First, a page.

Scripting independent India’s pharma industry journey from non-existent to a world leader

Going forward, emphasis should be on creating industry-academia linkage to promote R&D activities and effort should be made to upgrade pharmacy courses and skilling of new talent.

Scripting independent India’s pharma industry journey from non-existent to a world leader

The COVID-19 pandemic presented an extraordinary challenge to public health and highlighted the need for better healthcare systems.

“In the midst of every crisis lies opportunity”

The COVID-19 pandemic resulted in a humanitarian crisis of enormous magnitude. It presented an extraordinary challenge to public health and highlighted the need for better healthcare systems.

While it posed several new challenges, it also presented the industry with new opportunities. Supplying medicines to more than 200 countries in the fight against Covid, India met 62 percent of the global vaccines demand.

As the pandemic crippled economies and healthcare systems around the globe, India held an enviable position. We supported several countries including the US, UK, Maldives, Bhutan, Bangladesh, Sri Lanka, Nepal, Myanmar, among others in the fight against COVID 19. We supplied close to 150 nations with medicines, 82 of them as grants from India.

The Indian pharmaceutical industry, thus, emerged as a dependable partner and demonstrated tremendous commitment towards patients across countries by ensuring an uninterrupted supply of medicines.

Glimpse into the Indian Pharma Industry: Growth Story

From being non-existent in the 1960s, the Indian pharma industry today is a $42 billion industry and supplies over 60 percent of the global vaccine demand. It fulfils 40 percent of generic demand in the US, 25 percent of all medicine in the UK and exports $22 billion worth of medicines to the world. This significant contribution became possible because of various initiatives at the policy and entrepreneur levels. To reach this stage, the industry witnessed four distinct water-shed moments.

  • Firstly, the Indian Patents Act, 1970. It made provision for process patent and prohibited for patenting of end-product enabling manufacturers to develop alternative processes for proprietary products that already existed in the market. This helped the Indian pharma industry to flourish.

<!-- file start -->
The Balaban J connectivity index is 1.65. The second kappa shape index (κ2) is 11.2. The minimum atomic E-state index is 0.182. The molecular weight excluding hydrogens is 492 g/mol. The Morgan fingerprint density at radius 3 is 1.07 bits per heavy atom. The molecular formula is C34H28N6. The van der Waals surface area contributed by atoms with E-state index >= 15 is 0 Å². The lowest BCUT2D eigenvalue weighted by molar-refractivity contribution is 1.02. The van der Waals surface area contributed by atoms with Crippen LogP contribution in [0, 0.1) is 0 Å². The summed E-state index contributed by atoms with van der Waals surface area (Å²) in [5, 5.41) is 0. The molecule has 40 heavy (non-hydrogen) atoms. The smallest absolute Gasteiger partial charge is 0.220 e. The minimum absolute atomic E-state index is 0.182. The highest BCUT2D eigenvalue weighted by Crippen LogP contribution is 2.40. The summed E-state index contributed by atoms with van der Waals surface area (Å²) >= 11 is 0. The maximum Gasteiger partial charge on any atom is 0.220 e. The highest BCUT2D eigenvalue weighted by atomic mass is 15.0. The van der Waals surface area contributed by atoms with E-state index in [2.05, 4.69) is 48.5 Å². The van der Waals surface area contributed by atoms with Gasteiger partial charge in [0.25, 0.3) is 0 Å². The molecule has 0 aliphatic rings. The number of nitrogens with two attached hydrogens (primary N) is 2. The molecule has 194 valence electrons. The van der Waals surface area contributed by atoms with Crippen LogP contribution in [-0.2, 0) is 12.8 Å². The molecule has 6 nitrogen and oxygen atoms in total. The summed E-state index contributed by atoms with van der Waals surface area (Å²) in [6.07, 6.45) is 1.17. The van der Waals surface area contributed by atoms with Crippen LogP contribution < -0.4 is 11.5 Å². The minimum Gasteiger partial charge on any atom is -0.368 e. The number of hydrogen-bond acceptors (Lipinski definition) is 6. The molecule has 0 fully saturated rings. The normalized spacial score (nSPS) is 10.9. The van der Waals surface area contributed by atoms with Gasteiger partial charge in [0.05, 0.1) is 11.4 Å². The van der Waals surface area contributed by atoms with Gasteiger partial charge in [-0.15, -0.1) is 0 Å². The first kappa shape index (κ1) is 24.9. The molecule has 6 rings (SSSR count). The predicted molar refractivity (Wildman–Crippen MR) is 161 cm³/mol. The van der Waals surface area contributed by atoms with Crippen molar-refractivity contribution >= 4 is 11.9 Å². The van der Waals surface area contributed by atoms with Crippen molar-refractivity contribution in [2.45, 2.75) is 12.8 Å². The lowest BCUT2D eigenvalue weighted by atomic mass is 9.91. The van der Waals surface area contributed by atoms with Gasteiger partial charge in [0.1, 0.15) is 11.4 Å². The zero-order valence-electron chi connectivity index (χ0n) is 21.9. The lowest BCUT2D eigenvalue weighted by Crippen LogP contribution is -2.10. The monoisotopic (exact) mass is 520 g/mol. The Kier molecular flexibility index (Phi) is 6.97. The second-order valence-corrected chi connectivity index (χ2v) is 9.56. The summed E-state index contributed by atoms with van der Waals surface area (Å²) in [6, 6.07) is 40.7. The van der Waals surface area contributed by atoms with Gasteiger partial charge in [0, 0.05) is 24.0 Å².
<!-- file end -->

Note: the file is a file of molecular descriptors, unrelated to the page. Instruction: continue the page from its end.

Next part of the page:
• This was followed by The Drug Policy, 1978 along with the Price Control Order, 1979 which provided the foundation of the National Drugs Authority and intended to maximize production of bulk drugs locally providing leadership to public sector undertaking. This reduced dependence on imports and encouraged the local industry. The policy had a future of ‘Production of bulk drugs by high technology’ which forced International & Indian companies to produce newer bulk drugs with an intention of marketing formulation from basic starting materials that were either available locally or produced utilizing the local materials.
  • The Hatch-Waxman Act, 1984, although is a legislation enacted in the US, it paved way for the proliferation of generic medicines and also helped the Indian generic industry. Propelling India towards market liberalisation, the launch of the Economic Reforms in 1991 synergised Indian industry with the world economy. It ended the era of ‘License Raj’ and allowed domestic players to operate freely.
  • At the same time, the World Trade Organization (WTO) and its agreement on Trade Related Aspects of Intellectual Property Rights (TRIPS) came into existence that led to fundamental changes in the country’s patent regime. The amended patents Act in India, which is TRIPS compliant, has sought to balance pharmaceutical innovation and affordability of access to medicines in the public interest.

Looking into the Future

The pharma industry is poised for growth and can contribute significantly to the country’s ‘Make and Discover in India’ vision and achieve the USD ~120-130 billion by 2030.

As we look at enhancing Indian pharma’s role from generics to new drug formulations, biologics, and incremental innovations, certain steps will make a big difference to reach the mark of the world’s largest and most reliable drug supplier. The following steps can be undertaken:

  • Raising the product from branded generics to complex generics and new chemical entities.
  • Widen the global reach with a stable and predictable pricing policy.
  • Emphasis on creating industry-academia linkage for promotion of R&D activities.
  • Upgrade pharmacy courses,
  • Skilling of new talent with the changing needs of the industry with time.

The aspiration of creating an industry of US$120-130 billion would mean that India will be #1 in the world in terms of volume and among the top three countries in value.

The author is the Secretary-General of the Indian Pharmaceutical Alliance